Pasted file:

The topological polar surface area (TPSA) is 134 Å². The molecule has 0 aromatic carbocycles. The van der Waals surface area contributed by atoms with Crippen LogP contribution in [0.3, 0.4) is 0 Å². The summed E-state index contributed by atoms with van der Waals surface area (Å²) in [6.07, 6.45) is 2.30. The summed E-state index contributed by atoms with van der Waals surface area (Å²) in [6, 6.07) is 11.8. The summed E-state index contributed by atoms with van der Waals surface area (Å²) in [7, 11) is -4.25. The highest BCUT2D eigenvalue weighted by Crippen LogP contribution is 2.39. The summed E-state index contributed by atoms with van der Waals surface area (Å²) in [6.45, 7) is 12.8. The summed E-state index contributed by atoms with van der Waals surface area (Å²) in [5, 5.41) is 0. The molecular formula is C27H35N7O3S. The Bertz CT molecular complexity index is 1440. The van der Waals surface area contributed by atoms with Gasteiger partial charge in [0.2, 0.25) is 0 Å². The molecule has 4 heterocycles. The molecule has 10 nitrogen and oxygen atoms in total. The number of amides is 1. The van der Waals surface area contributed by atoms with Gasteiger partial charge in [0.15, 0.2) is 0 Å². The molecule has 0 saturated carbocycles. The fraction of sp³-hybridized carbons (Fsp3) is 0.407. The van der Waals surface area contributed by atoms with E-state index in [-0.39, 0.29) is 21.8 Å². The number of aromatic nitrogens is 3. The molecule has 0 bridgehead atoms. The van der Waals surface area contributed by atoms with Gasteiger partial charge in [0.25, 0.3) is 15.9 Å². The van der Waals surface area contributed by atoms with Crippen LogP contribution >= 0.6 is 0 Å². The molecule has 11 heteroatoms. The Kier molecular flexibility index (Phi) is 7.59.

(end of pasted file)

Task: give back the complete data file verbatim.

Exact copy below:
The topological polar surface area (TPSA) is 134 Å². The molecule has 0 aromatic carbocycles. The van der Waals surface area contributed by atoms with Crippen LogP contribution in [0.3, 0.4) is 0 Å². The summed E-state index contributed by atoms with van der Waals surface area (Å²) in [6.07, 6.45) is 2.30. The summed E-state index contributed by atoms with van der Waals surface area (Å²) in [6, 6.07) is 11.8. The summed E-state index contributed by atoms with van der Waals surface area (Å²) in [7, 11) is -4.25. The highest BCUT2D eigenvalue weighted by Crippen LogP contribution is 2.39. The summed E-state index contributed by atoms with van der Waals surface area (Å²) in [6.45, 7) is 12.8. The summed E-state index contributed by atoms with van der Waals surface area (Å²) in [5, 5.41) is 0. The molecular formula is C27H35N7O3S. The Bertz CT molecular complexity index is 1440. The van der Waals surface area contributed by atoms with Gasteiger partial charge in [0.2, 0.25) is 0 Å². The molecule has 4 heterocycles. The molecule has 10 nitrogen and oxygen atoms in total. The number of amides is 1. The van der Waals surface area contributed by atoms with Gasteiger partial charge in [0.15, 0.2) is 0 Å². The molecule has 0 saturated carbocycles. The fraction of sp³-hybridized carbons (Fsp3) is 0.407. The van der Waals surface area contributed by atoms with E-state index in [-0.39, 0.29) is 21.8 Å². The number of aromatic nitrogens is 3. The molecule has 0 bridgehead atoms. The van der Waals surface area contributed by atoms with Gasteiger partial charge in [0.25, 0.3) is 15.9 Å². The van der Waals surface area contributed by atoms with Crippen LogP contribution >= 0.6 is 0 Å². The molecule has 11 heteroatoms. The Kier molecular flexibility index (Phi) is 7.59.